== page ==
Left - Kenneth Ransom and Amanda Woodhams. Cover - Kirsty Hillhouse and Amanda Woodhams. Photos - Gary Marsh
Although Black Swan State Theatre Company's production of Twelfth Night has its faults, the audience will still leave with a warm feel good fuzzy feeling after watching it. Such is the nature of Shakespeare’s play and the soft, light version directed here by Roger Hodgman.
Twelfth Night is one of Shakespeare’s most approachable plays, having fewer side stories than most, and being a mixture of comedy, drama, and romance. Twins Viola and Sebastian, each believing the other has drowned, end up in the Dukedom of Illyria. Disguising herself as a boy called Cesario, Viola begins working for the Duke Orsino, who sends Cesario to woo the Countess Olivia for him. Olivia however, falls in love with Cesario, and the tangled web of romance begins, complicated further when Sebastian is mistaken for Cesario and vice versa. The peripheral story of Olivia’s household (lady in waiting Maria, Uncle Sir Toby Belch, and foolish friend Sir Aguecheek) engineering a practical joke against steward Malvolio provides the comedy and the drama and indeed the better moments of the play.
A simple set by Christina Smith is characterised by soft beach tones and sloped, angled surfaces. A jagged split in the back wall is both effective as another entrance / exit point and symbolic of the ship wreck, as well as the complicated lives of the people of Illyria.
Alicia Clements has transported the characters via her costumes into wealthy, preppy, modern day people on holiday. I kept thinking of Gossip Girl in the Hamptons - tennis whites, preppy school blazer jackets, oversized sunglasses and scarves casually tied around necks. It was a striking look, and suited the breezy set and style of the production. By contrast, Feste’s (the Fools) outfit (grunge rock Tim Minchin style) stood out and ensured he was noticed.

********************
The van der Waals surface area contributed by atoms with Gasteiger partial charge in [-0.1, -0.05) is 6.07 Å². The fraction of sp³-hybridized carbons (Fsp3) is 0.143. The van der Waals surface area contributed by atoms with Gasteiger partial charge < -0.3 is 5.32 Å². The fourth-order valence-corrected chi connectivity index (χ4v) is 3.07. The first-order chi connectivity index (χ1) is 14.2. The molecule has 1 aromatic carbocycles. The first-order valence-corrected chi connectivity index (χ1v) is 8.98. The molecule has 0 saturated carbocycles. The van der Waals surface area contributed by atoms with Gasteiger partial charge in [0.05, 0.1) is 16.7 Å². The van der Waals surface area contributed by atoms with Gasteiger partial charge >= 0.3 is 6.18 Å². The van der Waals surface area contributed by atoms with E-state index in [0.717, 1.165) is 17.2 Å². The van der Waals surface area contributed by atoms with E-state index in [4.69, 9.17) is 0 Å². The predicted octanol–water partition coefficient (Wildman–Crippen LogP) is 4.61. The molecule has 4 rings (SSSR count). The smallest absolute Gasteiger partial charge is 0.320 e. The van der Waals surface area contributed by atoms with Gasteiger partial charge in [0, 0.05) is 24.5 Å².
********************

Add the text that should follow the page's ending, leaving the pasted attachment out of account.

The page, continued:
The majority of the cast coped well with the language, although I thought Kelton Pell (Antonio) was wooden and Amanda Woodhams as Viola struggled in some places. At times it sounded like Woodhams was merely reciting the words, rather than understanding them. Although her characterisation was too over the top for my liking, Kirtsy Hillhouse as Olivia has a good understanding of Shakespeare, and the words sound beautiful when she says them. Geoff Kelso was the standout as Malvolio, eliciting unprompted applause after two of his monologues.
I was disappointed with Steve Turner as Feste. Like most of Shakespeare’s fools, Feste has some of the best lines and songs in the play. Turner delivered the lines well, but really seemed to struggle with the singing. This may have been the in part due to the rock like melodies composed by Ash Gibson Greig - normally so outstanding I felt let down as it was a real mismatch of themes.
What this production lacks is depth, and the deep melancholy and menace I have seen portrayed so well in other productions. I'm not sure if this was the intention, or the company had hoped that it would be harder hitting than it comes across as. It also needs to pick up the pace and make it snappier. However Twelfth Night is still enjoyable, the audience will laugh, and you will leave smiling.
Black Swan State Theatre Company presents:
by William Shakespeare
Director Roger Hodgman
Venue: Playhouse Theatre
Dates: 24 July – 8 August 2010
Tickets: Standard $54.50, Concession $44.50
Bookings: BOCS Ticketing (08) 9484 1133 | www.bocsticketing.com.au